Is a nonprofit that actively seeks to sterilize or provide long-term birth control for female substance abusers going too far?
Drug and alcohol addiction are serious problems in the US and around the world, and the problem of babies being born addicted is particularly tragic. No innocent life should begin by suffering withdrawal symptoms, but the reality is that birth control can easily fall through the cracks for women in the grips of substance abuse.
Project Prevention is trying to help end this problem, but some question their methods. According to Salon.com, the nonprofit posts signs with slogans like, “Don’t let a pregnancy ruin your drug habit” or “She has her daddy’s eyes…and her mommy’s heroin addiction.” It’s a stark message. Even more disconcerting are the flyers that promise, “Get birth control, get ca$h.”
The idea of paying drug users not to procreate may sound too bizarre to be true, but the posters are popping up in homeless shelters, methadone clinics, AA or NA meeting rooms and near needle exchange programs. In a decidedly controversial move, Project Prevention pays drug addicts $300 to undergo sterilization or use a form of long-term, “no responsibility needed” birth control.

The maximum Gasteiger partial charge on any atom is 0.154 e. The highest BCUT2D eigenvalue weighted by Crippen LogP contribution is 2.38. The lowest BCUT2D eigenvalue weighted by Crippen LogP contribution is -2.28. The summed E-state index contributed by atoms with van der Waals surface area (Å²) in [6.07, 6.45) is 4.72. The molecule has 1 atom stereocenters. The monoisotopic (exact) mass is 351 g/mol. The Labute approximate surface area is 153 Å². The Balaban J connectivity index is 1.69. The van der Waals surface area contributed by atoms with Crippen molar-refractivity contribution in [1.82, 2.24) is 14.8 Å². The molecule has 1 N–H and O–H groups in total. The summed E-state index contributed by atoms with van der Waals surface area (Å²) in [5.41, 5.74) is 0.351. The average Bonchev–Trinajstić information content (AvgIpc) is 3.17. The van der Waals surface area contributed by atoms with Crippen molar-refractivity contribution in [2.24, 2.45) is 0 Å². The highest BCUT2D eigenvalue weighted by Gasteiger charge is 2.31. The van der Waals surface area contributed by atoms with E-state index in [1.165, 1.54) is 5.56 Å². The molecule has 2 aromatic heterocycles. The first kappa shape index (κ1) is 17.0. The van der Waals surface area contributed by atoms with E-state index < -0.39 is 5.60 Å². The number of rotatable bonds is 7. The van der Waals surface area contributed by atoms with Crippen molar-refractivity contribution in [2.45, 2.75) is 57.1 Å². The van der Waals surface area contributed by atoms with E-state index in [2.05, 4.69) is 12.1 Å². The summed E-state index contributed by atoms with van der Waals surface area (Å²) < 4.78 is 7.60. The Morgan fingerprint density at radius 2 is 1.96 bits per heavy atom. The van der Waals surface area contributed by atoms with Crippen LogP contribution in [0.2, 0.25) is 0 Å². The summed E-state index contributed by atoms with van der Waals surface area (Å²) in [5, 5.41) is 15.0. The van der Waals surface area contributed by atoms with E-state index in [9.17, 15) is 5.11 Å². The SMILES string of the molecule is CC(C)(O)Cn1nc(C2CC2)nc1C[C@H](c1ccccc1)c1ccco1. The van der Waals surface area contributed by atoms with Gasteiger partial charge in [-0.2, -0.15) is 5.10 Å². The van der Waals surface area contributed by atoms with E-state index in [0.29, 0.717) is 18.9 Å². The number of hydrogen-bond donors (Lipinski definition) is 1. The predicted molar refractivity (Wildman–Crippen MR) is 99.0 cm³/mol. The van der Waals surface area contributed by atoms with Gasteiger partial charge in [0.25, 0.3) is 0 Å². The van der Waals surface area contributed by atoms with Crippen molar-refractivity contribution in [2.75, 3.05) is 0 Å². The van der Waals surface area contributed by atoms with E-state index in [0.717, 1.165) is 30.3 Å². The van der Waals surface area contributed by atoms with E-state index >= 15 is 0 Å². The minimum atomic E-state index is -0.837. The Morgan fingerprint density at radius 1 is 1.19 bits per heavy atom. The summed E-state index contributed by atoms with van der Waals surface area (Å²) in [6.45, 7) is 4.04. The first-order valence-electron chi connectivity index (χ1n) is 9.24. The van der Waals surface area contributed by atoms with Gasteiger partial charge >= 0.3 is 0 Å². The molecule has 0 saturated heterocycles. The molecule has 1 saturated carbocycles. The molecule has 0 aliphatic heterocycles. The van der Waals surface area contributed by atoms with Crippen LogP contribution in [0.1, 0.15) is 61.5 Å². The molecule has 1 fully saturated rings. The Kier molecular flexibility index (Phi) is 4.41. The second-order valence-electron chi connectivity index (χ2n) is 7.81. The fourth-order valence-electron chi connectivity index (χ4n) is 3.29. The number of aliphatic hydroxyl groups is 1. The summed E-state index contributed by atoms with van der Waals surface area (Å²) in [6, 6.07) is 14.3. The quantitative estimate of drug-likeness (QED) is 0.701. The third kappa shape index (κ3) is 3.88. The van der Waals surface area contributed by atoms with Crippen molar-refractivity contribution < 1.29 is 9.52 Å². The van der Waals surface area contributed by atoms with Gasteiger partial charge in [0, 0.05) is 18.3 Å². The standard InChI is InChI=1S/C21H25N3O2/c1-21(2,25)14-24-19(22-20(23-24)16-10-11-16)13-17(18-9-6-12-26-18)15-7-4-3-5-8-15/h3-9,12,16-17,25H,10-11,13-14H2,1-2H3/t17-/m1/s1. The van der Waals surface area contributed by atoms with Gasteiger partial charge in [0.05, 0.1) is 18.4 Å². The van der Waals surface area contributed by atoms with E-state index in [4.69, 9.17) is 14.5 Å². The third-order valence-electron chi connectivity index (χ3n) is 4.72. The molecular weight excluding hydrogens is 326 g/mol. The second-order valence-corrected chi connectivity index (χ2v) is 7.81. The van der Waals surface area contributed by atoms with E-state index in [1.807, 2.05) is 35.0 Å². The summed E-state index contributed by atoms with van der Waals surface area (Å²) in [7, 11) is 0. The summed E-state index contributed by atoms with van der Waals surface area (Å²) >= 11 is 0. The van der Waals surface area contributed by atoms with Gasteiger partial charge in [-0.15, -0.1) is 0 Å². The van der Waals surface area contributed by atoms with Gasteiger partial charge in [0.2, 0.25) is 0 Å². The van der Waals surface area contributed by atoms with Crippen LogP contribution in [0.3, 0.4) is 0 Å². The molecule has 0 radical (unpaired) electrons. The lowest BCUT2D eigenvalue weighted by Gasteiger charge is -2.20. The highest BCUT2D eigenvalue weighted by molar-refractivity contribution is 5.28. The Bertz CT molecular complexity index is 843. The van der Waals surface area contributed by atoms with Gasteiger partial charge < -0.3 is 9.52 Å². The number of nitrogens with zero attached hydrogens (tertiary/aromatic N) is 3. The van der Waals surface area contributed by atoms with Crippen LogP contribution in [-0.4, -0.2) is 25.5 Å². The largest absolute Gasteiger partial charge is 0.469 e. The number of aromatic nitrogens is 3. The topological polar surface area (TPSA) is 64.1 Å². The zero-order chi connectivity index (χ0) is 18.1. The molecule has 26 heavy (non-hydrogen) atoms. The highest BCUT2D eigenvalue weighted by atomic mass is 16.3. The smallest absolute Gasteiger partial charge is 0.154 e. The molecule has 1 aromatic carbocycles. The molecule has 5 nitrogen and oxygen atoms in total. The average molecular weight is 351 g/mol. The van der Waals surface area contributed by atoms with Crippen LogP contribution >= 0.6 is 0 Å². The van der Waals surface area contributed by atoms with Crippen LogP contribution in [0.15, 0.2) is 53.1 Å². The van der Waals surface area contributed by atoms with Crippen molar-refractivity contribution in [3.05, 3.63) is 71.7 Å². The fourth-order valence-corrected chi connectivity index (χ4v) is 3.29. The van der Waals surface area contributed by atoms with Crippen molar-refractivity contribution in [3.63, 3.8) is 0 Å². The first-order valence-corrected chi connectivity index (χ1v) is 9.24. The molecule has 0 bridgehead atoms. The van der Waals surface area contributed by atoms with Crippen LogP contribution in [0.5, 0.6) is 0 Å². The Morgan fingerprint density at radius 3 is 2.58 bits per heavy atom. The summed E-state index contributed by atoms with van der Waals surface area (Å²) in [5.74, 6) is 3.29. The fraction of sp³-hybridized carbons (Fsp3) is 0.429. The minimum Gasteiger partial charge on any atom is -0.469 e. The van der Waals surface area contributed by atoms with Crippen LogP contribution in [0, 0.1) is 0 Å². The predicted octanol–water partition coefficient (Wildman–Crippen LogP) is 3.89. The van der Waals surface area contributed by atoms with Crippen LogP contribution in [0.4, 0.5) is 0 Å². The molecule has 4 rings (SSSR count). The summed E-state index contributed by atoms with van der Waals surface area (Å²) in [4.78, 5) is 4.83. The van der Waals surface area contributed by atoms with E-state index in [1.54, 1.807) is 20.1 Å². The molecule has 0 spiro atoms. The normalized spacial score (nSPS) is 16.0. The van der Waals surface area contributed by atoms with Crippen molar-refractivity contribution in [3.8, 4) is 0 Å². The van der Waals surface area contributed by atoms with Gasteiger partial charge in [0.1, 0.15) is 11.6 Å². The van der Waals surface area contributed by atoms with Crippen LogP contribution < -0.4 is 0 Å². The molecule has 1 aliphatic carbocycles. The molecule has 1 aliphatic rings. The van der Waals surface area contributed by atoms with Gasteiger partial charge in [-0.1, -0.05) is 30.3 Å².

In 2010, the organization answered critics via Time magazine. “What makes a woman’s right to procreate more important than the right of a child to have a normal life?” founder Barbara Harris asked. In fact, it’s her self-professed mission to zero out the number of births to parents who abuse illegal drugs, particularly crack cocaine.
Some opponents have a problem with Project Prevention giving cash to individuals with known drug problems, assuming the money will be used to purchase illegal drugs. Others take issue with encouraging desperate women to make permanent health decisions like sterilization when their addiction may make them not responsible enough to give informed consent.
Project Prevention has paid a total of 4,077 people (including 65 men), 987 of whom have been African-Americans, to get a tubal ligation (tube-tying) or an IUD, implanon, Depo-Provera, or for men, a vasectomy, according to Harris.
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